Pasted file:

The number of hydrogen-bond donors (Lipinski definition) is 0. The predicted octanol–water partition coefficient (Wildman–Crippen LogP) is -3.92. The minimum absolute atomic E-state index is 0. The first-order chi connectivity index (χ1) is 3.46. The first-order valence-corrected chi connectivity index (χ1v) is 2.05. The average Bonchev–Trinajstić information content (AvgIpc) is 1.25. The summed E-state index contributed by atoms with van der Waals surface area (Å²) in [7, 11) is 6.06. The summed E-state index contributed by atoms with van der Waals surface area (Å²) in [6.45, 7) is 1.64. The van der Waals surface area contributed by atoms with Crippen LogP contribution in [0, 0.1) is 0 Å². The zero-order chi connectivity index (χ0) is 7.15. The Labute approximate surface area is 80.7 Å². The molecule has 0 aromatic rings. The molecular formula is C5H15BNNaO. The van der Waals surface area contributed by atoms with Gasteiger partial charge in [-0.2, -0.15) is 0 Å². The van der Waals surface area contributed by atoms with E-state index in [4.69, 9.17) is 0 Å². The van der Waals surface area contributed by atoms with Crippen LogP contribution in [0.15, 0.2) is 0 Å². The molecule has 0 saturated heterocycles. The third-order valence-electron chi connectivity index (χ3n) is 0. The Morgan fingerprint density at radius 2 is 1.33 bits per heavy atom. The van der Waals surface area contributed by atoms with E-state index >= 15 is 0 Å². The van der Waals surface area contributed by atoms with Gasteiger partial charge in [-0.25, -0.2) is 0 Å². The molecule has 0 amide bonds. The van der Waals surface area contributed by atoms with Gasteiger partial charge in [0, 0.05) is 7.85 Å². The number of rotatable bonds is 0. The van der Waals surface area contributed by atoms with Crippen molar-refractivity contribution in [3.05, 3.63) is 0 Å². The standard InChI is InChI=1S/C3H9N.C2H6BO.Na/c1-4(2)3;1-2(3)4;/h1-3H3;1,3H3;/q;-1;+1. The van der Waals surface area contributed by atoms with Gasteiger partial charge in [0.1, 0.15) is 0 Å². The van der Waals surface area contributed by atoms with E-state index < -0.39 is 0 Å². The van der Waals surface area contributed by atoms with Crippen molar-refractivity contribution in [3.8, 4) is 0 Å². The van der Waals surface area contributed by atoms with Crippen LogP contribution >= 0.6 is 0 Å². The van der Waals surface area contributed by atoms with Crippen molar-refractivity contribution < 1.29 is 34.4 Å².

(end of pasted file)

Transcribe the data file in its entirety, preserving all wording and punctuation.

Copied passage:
The number of hydrogen-bond donors (Lipinski definition) is 0. The predicted octanol–water partition coefficient (Wildman–Crippen LogP) is -3.92. The minimum absolute atomic E-state index is 0. The first-order chi connectivity index (χ1) is 3.46. The first-order valence-corrected chi connectivity index (χ1v) is 2.05. The average Bonchev–Trinajstić information content (AvgIpc) is 1.25. The summed E-state index contributed by atoms with van der Waals surface area (Å²) in [7, 11) is 6.06. The summed E-state index contributed by atoms with van der Waals surface area (Å²) in [6.45, 7) is 1.64. The van der Waals surface area contributed by atoms with Crippen LogP contribution in [0, 0.1) is 0 Å². The zero-order chi connectivity index (χ0) is 7.15. The Labute approximate surface area is 80.7 Å². The molecule has 0 aromatic rings. The molecular formula is C5H15BNNaO. The van der Waals surface area contributed by atoms with Gasteiger partial charge in [-0.2, -0.15) is 0 Å². The van der Waals surface area contributed by atoms with E-state index in [4.69, 9.17) is 0 Å². The van der Waals surface area contributed by atoms with Crippen LogP contribution in [0.15, 0.2) is 0 Å². The molecule has 0 saturated heterocycles. The third-order valence-electron chi connectivity index (χ3n) is 0. The Morgan fingerprint density at radius 2 is 1.33 bits per heavy atom. The van der Waals surface area contributed by atoms with E-state index >= 15 is 0 Å². The van der Waals surface area contributed by atoms with Gasteiger partial charge in [-0.25, -0.2) is 0 Å². The molecule has 0 amide bonds. The van der Waals surface area contributed by atoms with Gasteiger partial charge in [0, 0.05) is 7.85 Å². The number of rotatable bonds is 0. The van der Waals surface area contributed by atoms with Crippen molar-refractivity contribution in [3.05, 3.63) is 0 Å². The standard InChI is InChI=1S/C3H9N.C2H6BO.Na/c1-4(2)3;1-2(3)4;/h1-3H3;1,3H3;/q;-1;+1. The van der Waals surface area contributed by atoms with Gasteiger partial charge in [0.1, 0.15) is 0 Å². The van der Waals surface area contributed by atoms with E-state index < -0.39 is 0 Å². The van der Waals surface area contributed by atoms with Crippen molar-refractivity contribution in [3.8, 4) is 0 Å². The van der Waals surface area contributed by atoms with Crippen LogP contribution >= 0.6 is 0 Å². The van der Waals surface area contributed by atoms with Crippen molar-refractivity contribution < 1.29 is 34.4 Å².